A police officer allegedly posted an image on social media with laughing faces plastered over a man who he fatally shot’s memorial.
San Diego police officer Jonathon Lucas and his partner Tevar Zaki shot Leonardo Hurtado Ibarra, 25, after he allegedly pulled a gun on them in downtown San Diego on June 27.
Ibarra underwent emergency surgery at UC San Diego Medical Center but died from his injuries on June 29.
After the shooting, Lucas was placed on administrative leave while police investigated, but he allegedly posted images on Instagram of Ibarra’s makeshift memorial with laughing face emojis on Thursday.
San Diego police officer Jonathon Lucas and his partner Tevar Zaki shot Leonardo Hurtado Ibarra, 25, (pictured) after he allegedly pulled a gun on them in downtown San Diego on June 27. Lucas is being investigated for allegedly posting images of Ibarra’s memorial with laughing emojis on Thursday
Screenshots of the posts show pictures of the ‘Justice 4 Leo’ memorial with crying-from-laughing emojis on top and the word ‘#eastside’ written
San Diego police spokesman Lieutenant Shawn Takeuchi said police Chief David Nisleit immediately ordered an internal investigation into the matter.
Screenshots of the posts show pictures of the ‘Justice 4 Leo’ memorial with crying-from-laughing emojis on top and the word ‘#eastside’ written.
San Diego police are investigating whether Lucas posted the picture.
United Against Police Terror San Diego said the post was sent to them by an anonymous source, who claimed the pictures were posted by Lucas.
Body cam footage shows Lucas and Zaki trying to stop Ibarra before shooting him in the street
San Diego police spokesman Lieutenant Shawn Takeuchi told the San Diego Tribune: ‘We hold all officers to a high standard, including conduct that is done off duty or on personal social media accounts.’
Ibarra’s shooting sparked outrage across San Diego at the time, with protesters taking to the streets to express their anger at police brutality on June 28.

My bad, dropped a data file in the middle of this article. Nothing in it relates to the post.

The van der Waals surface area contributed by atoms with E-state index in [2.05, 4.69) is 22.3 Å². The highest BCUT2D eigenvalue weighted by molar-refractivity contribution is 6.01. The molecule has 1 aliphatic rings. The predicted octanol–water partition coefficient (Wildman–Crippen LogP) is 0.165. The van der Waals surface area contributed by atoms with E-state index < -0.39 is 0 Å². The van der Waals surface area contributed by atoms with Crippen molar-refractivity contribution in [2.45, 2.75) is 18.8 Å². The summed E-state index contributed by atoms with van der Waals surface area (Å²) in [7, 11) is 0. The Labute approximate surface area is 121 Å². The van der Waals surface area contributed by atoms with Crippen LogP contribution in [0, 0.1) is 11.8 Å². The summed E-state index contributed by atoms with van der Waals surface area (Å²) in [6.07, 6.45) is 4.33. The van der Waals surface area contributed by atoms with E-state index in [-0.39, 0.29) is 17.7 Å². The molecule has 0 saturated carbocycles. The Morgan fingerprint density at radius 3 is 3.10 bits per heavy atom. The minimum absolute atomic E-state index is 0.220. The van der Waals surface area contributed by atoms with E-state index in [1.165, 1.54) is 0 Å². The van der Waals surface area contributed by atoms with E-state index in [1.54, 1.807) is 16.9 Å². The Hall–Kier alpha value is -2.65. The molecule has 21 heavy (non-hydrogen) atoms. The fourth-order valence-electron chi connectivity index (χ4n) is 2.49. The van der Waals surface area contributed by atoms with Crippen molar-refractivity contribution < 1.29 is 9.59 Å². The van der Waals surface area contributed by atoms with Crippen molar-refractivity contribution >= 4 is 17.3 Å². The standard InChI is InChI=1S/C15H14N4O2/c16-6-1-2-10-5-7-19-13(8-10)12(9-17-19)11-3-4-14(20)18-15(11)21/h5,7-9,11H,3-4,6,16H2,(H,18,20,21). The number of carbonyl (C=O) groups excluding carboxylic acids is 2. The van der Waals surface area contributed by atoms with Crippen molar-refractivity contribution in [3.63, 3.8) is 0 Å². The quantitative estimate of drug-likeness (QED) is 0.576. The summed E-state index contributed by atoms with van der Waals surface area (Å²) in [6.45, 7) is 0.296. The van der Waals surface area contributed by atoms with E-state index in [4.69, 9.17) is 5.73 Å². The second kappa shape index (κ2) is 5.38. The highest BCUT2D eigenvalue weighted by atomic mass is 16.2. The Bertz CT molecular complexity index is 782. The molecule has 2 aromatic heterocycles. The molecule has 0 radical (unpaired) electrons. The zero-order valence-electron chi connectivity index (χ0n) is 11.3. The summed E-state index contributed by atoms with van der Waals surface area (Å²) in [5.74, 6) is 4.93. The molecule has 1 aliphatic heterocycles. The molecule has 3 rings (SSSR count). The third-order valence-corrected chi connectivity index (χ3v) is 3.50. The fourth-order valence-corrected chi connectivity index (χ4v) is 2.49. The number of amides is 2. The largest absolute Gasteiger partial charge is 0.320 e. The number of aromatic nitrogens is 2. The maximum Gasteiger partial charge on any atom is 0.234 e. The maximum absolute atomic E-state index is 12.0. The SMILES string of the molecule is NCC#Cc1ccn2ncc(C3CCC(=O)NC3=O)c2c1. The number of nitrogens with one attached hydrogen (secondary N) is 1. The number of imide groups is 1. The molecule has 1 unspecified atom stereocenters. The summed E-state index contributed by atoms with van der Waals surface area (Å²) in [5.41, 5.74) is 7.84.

He was spotted walking down a sidewalk on the 1200 block of Sixth Avenue just after 5.45pm on June 27.
Lucas and Zaki, who have been with the force for four years, believed he matched the description of a man involved in a June 21 robbery because of his face tattoos, so they tried to approach him.
Ibarra appears to try to run away and the officer raises his gun before both officers begin shooting
He dropped his shopping bags and ran away, the San Diego Police Department said.
While Ibarra ran, he reached into his waistband, pulled out a handgun and pointed it at the officers, police said.
Bodycam footage released by San Diego police a day after the shooting shows an officer approach Ibarra and say: ‘Hey man we need to talk to you for a second. Stop, stop.’
Ibarra appears to try to run away and the officer raises his gun before both officers begin shooting as the footage fades to black.
Ibarra’s shooting sparked outrage across San Diego at the time, with protesters taking to the streets to express their anger at supposed police brutality on June 28 (pictured)
A car alarm rings as the officers approach Ibarra’s slumped body on the sidewalk.
The officers said they gave him first aid while officers waited for paramedics to arrive.
Police said they found a loaded revolver wrapped in a bandana under Ibarra’s body when he was handcuffed.
Gabriela Gudino, Ibarra’s ex-girlfriend and the mother of two of his children, said police shot Ibarra 11 times. San Diego police said the number is still being investigated.
The protests came after wider protests in the city (pictured on June 4) over the killing of George Floyd
She told NBC7: ‘It was excessive force. That was just too many times. Nobody deserves that.
‘I get it, one, two – but 11 times? I think that’s not right. Even if he pulled out a gun, there are other ways to try to stop him.’
San Diego Police are continuing to investigate the social media posts and shooting.
Ibarra leaves behind a 3-year-old daughter and two sons, ages 6 and 8. A fundraiser for his family has raised nearly $7,000.